Thursday, 17 August 2017

A Mystery of Errors / Simon Hawke

2.5 out of 5 stars
wo travelers, Will Shakespeare-a fledgling dramatist, and Symington Smythe, an ostler and aspiring thespian, meet at a roadside inn and decide to cast their lot together for fame and fortune in the cutthroat world of the London theater in Elizabethan England . . . but neither was prepared for their offstage encounter with A Mystery of Errors. When a backer's daughter is double-crossed by a would-be suitor, the reluctant bride turns to the ostler and the playwright for help.  Little does anyone realize that these simple affairs of the heart and an arranged marriage will lead to a vast web of conspiracy, mistaken identity, and murder that finds the playwright targeted for assassination and the ostler hopelessly in love.

This novel suffered from comparison with recently read historical fiction by C.C. Humphreys, whose work stands head-and-shoulders above this little mystery. The writing of just the first page had me wondering if I would even bother to finish the book. After all, life is finite and there are tons of good books out there.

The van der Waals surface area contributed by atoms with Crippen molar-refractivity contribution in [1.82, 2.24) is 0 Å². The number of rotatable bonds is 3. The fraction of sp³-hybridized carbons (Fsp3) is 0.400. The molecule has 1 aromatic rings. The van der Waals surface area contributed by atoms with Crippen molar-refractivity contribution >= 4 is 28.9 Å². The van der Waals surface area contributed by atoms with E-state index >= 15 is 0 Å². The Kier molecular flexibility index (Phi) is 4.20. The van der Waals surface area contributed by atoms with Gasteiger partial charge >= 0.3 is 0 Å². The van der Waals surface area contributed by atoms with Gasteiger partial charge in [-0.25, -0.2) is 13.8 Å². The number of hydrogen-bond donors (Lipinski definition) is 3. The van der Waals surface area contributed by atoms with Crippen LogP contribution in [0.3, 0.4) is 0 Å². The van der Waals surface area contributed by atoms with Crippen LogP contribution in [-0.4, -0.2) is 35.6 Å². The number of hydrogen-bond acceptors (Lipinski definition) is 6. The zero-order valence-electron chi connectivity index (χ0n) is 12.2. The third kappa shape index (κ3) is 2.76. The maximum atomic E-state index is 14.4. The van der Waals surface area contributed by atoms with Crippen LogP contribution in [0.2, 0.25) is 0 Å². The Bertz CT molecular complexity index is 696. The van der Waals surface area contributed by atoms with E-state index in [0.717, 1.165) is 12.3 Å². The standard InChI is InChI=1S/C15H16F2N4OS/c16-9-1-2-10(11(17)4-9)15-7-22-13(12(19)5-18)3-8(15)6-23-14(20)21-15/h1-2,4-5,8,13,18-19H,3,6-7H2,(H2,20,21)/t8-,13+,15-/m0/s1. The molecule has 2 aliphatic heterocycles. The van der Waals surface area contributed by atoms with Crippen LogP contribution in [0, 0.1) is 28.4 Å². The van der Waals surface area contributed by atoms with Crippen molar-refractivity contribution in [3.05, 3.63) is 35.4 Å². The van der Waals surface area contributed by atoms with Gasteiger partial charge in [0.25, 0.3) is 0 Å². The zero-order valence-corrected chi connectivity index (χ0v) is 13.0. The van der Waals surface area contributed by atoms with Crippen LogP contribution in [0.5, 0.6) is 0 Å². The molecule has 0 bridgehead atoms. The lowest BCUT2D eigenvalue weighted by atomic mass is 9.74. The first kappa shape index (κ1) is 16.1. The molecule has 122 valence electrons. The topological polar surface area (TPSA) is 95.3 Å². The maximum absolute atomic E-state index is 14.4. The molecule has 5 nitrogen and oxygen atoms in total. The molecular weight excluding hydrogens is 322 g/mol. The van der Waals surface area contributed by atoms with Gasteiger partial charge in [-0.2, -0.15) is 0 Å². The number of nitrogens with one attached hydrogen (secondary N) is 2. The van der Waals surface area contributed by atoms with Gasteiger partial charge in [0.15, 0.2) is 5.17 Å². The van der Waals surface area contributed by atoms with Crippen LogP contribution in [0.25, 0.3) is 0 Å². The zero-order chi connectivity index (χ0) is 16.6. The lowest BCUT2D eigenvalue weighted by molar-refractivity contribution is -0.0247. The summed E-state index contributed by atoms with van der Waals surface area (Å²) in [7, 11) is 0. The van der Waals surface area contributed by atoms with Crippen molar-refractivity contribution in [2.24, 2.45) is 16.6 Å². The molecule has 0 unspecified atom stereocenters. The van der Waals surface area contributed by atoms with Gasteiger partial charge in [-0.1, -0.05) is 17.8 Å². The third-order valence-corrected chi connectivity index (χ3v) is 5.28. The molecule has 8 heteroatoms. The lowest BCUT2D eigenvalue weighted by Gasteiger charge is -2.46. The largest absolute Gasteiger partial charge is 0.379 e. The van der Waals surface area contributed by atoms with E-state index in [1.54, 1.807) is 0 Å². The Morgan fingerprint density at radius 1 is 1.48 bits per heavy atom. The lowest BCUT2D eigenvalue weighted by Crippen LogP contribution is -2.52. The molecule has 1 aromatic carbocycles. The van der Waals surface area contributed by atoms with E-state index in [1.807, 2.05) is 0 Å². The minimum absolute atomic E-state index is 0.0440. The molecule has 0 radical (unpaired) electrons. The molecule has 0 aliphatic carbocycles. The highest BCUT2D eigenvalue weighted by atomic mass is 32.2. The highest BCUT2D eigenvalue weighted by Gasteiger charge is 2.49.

I did persevere, however, and followed the story to its rather pedestrian end. The plot was imaginative and I wish the author had been able to exercise more skill in its execution. Rather than flowing, events bumped along rather brusquely. The dialog was simple and the characterization was basic. Every now and then, there would be a tiny info-dump as the author proved that he had done his research.

If you are considering this book, I would suggest that you approach with caution. If you are looking for a book featuring Shakespeare as a character (as I was), I would recommend Shakespeare's Rebel. If something involving a highwayman is your goal, try Plague. If you are looking for a 21st century humourous take on Shakespeare, pick up Shakespeare Undead, which is lighthearted yet effortlessly shows how to reference the Bard’s works without belabouring the point.